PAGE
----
Influenza Has Two-Thirds Of The Year
Commonly, flu activity for the flu season is going to affect a given community between October and May in the United States. This will vary from region to region. Some will be affected as early as late August, and see a massive tapering off before the end of March. Some won’t see anything severe until the middle of November. Generally, wherever you’re located in the United States, influenza instances peak around the middle of the winter months, between December and February.
Factors Influencing Influenza Epidemics
The yearly flu season really is a kind of epidemic, but its severity and onset have factors that do play a part. One is travel. During the travel times which surround Christmas and New Year, people will travel across the country and bring their viral contact with them without meaning to. During the Summer months, there is a great deal of travel as well. So when kids come back to school, they’ll usually spread viruses around. A child who went out of the country will have a play date with a child who never left their local town. The traveling youngster will accidentally transmit the flu he didn’t know he was carrying to his local friend, who in turn is kind enough to share it with his parents, and they with their coworkers. Because of the length it takes for the symptoms of influenza to manifest, it can take a day or so before someone realizes they’ve caught the virus. During this time, they’re contagious without knowing it. In this way, sicknesses are often transported from other regions on flights. A flight is seldom 24 hours, and is always enclosed in a relatively tight space. Sickness has ample time to spread in such conditions.
One of the biggest factors in the spread of influenza is overall health. When a society has adopted trends that are unhealthy, it can become a breeding ground for sickness. Take smoking, for instance. Smoking can result in a chronic cough coupled to addiction. When a smoker is sick, they don’t quit smoking entirely; they barely curtail their vice. The cough existed before, and comes again after. They may have walking pneumonia for months and have no idea. When such persons become statistic quotients of society, they can make it easy for influenza to spread. The same is true for individuals subsisting on diets that aren’t as healthy as they should be. Proper health gives the body enough strength to support immune system functionality. But when foodstuffs are processed such that the nutritional content wanes into obscurity, the body’s immune system fuel ebbs and so defenses are weakened. Processed sugars, enriched flour, preservative agents, cooking practices and other things combine to reduce nutritional content in many modern foods. When this is coupled with unhealthy lifestyles that aren’t active enough physically, immune systems are weakened, becoming susceptible to influenza.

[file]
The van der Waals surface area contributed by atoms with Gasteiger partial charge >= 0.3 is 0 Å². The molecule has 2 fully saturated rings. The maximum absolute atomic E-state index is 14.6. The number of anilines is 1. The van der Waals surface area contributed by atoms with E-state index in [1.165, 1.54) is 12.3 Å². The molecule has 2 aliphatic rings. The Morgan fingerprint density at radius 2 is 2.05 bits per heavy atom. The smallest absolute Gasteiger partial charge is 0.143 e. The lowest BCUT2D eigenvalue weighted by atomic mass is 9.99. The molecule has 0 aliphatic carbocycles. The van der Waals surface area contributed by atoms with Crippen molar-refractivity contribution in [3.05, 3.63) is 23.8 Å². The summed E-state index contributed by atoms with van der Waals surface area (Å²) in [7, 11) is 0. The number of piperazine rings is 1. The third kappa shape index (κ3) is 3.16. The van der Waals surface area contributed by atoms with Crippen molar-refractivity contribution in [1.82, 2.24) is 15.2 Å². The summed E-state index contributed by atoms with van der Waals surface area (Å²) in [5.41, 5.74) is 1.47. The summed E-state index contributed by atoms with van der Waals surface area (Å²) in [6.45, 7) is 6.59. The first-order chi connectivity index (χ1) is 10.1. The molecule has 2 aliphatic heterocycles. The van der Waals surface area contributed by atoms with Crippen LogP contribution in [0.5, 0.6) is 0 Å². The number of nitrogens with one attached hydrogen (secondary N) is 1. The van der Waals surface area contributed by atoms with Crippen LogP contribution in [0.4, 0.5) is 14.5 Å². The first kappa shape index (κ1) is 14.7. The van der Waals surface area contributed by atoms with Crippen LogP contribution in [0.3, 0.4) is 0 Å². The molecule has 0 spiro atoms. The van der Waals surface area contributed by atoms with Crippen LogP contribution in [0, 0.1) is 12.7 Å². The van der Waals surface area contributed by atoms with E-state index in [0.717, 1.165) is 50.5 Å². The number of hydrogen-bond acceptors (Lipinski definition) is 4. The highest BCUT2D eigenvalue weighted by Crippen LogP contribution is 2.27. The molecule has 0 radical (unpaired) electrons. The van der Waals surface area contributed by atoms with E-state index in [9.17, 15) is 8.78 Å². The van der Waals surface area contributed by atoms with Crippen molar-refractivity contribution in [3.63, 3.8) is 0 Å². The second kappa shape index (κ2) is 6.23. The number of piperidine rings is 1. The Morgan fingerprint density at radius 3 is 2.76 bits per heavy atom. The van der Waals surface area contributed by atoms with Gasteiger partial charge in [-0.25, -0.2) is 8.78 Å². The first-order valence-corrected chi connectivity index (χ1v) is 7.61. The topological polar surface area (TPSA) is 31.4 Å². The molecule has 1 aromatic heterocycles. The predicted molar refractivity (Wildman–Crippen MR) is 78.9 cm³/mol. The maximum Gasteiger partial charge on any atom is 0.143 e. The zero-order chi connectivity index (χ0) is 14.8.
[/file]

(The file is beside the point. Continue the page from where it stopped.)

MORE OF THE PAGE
What To Do
You can take steps to ensure you and those around you are at decreased risk for the contraction of influenza. Steps include:
- Regular Physical Exercise
- Nutritionally Balanced (Healthy) Diet (avoid processed foods where possible)
- Plenty Of Healthy Fluids (alcohol weakens the immune system)
- Hygiene (regular showers, brushed teeth, washed hands, etc.)
- Healthy Public Practice (wash hands after touching doorknobs, or use a tissue; etc.)
Vaccinations should be administered when a person is at a healthy point, as the antigens involved produce an immune system response which is basically a miniature version of the illness. It lasts a few days to a few hours, and gives the immune system important information to combat the year’s influenza epidemic.